Dolce Italiano | W.W. Norton & Company, 2007 | Makes 16 to 18 sfinci|
At Babbo, we like to celebrate the Feast of San Giuseppe, or Saint Joseph’s Day, which falls on March 19. Mario Batali, chef and owner of Babbo, invites his friends to visit the restaurant and have a sip of his homemade nocino, a digestive liqueur made from green walnuts, accompanied by one of my cream-filled sfinci. To complement the nocino, I make my pastry cream with aromatic toasted walnuts.
Saint Joseph was the father of Jesus Christ, and he is the patron saint of both families and pastry cooks (one of several patron saints of my profession), so sweets abound on his feast day. If you want the puffs to remain as crisp as possible, fill them as soon as they have cooled and serve them right away. You may also fill them and keep them refrigerated until serving; the puffs will soften from the moisture in the cream and take on a comforting tenderness.—Gina DePalma
Active time: 1 hour, 15 minutes | Total time: 3 hours, 45 minutes .
Saint Joseph’s Day Cream Puffs Recipe
- 2 1/4 cups whole milk
- 1/4 cup plus 3 tablespoons granulated sugar
- 1/2 vanilla bean
- 1/2 cup walnut pieces, toasted, cooled, and finely chopped
- 4 large egg yolks
- 1 large egg
- 1/4 teaspoon kosher salt
- 1/3 cup plus 1 tablespoon unbleached all-purpose flour
- 1 tablespoon unsalted butter
- 2 teaspoons nocino or 1 tablespoon dark rum
- 1/2 cup water
- 4 tablespoons unsalted butter
- 1/2 teaspoon kosher salt
- 2 tablespoons granulated sugar
- 3/4 cup unbleached all-purpose flour
- 4 large eggs, cold (taken straight from the refrigerator)
- 1 teaspoon pure vanilla extract
- 1/2 teaspoon baking powder
- 1 1/2 cups heavy cream
- Confectioners’ sugar, for dusting
1. Place the milk and 1/4 cup sugar in a medium saucepan. Scrape the seeds from the 1/2 vanilla bean with the blunt side of a small knife and add them to the pan along with the bean. Add the walnuts and place the pan over low heat. Heat the milk to a boil, whisking occasionally, then remove the pan from the heat and allow the walnuts to infuse the milk for about 20 minutes.
2. In a medium bowl, whisk the egg yolks, egg, and the remaining 3 tablespoons sugar together. Add the salt and flour and whisk until smooth.
3. Return the saucepan to low heat and bring the walnut milk just to the scalding point. Slowly whisk some of the hot walnut milk into the yolk mixture, then return the mixture to the pan, whisking to combine the tempered yolks with the rest of the walnut milk. Continue to whisk constantly over low heat until the pastry cream becomes thick and mounds slightly, holding its shape for a moment or two, 1 to 2 minutes.
4. Remove from the heat and immediately whisk in the butter and nocino or rum. Strain the pastry cream through a chinois or fine-meshed sieve to remove any lumps of cooked egg. Place it in a bowl, cover by pressing a piece of plastic wrap onto the surface, and chill for at least 2 hours. You can make the pastry cream the night before, if you wish, storing it in an airtight container with plastic wrap pressed on the surface.
5. Preheat the oven to 350°F (175°C) and position a rack in the center. Lightly grease a large baking sheet with nonstick cooking spray or butter or line it with parchment paper.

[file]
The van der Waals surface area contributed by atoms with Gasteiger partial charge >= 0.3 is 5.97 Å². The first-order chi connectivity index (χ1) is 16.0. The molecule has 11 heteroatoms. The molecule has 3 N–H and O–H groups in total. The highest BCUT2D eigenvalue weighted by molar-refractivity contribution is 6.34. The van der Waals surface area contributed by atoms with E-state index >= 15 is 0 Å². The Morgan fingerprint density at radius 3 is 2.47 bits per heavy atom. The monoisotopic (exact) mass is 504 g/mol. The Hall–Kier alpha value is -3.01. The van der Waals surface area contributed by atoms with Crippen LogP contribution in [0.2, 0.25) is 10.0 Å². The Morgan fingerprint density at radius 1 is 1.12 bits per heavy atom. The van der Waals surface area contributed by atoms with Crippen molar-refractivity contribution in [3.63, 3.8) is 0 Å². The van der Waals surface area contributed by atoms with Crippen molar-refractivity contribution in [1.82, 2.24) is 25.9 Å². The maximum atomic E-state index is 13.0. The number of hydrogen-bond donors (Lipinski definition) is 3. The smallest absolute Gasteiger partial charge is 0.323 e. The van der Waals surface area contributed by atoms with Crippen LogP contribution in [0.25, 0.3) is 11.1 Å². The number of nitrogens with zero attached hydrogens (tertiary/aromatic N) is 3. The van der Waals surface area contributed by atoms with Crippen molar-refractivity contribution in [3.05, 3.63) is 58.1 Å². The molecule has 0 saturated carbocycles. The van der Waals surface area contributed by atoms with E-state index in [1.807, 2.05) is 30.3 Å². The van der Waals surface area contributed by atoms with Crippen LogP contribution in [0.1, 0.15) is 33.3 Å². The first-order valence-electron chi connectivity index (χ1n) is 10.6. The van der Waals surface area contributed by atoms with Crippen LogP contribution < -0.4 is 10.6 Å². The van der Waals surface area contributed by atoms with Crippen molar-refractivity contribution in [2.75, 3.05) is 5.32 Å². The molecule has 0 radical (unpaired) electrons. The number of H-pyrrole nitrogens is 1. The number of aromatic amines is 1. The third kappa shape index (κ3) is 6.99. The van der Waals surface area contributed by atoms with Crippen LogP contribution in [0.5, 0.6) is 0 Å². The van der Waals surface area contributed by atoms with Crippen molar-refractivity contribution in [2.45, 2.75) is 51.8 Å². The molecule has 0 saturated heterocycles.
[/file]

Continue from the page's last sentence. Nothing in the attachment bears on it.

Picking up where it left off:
6. Place the water, butter, salt, and 1 tablespoon of the sugar in a small saucepan. Bring the mixture to a full boil over medium heat, then remove the pan from the heat and dump in the flour all at once. Stir the mixture quickly with a heatproof spatula to form a thick paste-like dough. Return the saucepan to medium heat and cook the dough for 2 minutes, constantly spreading it and regathering it over the surface of the pan.
7. Transfer the dough to the bowl of an electric mixer fitted with a paddle attachment.
8. Beat on medium speed to release some of the heat. When the steam dissipates, beat the cold eggs into the dough, one at a time; do not add another egg until the previous one has been completely beaten into the dough. When the last egg has been added, add the remaining 1 tablespoon sugar and the vanilla extract and baking powder.
9. Continue beating on medium speed until the dough becomes glossy and thick, about 1 1/2 minutes. Scrape the dough into a piping bag fitted with a large round tip. Pipe 1 1/2-inch mounded circles onto the lined baking sheet, spacing them 1 inch apart. Or spoon the dough onto the baking sheet with a soup spoon to make rounded 1 1/2-inch mounds.
10. Bake the sfinci until nicely golden brown, puffed, and crispy, 17 to 20 minutes. Rotate the baking sheet halfway through the cooking time to ensure even browning.
11. Remove the baking sheet from the oven and quickly prick each puff on the side to release the steam and prevent it from becoming soggy. Allow the puffs to cool completely on the baking sheet.
12. Whip the heavy cream on high speed until stiff peaks form. Beat the walnut pastry cream by hand or with an electric mixer until smooth and shiny, about 30 seconds. Gently fold the whipped cream into the pastry cream.
13. Using a sharp knife, cut each cream puff in half horizontally and carefully remove the tops. Fill each puff with a generous amount of pastry cream and replace the tops. Sift confectioners’ sugar over the sfinci before serving.
Saint Joseph’s day cream puffs recipe © 2007 by Gina DePalma. Photo © 2007 Gentl & Hyers. All rights reserved.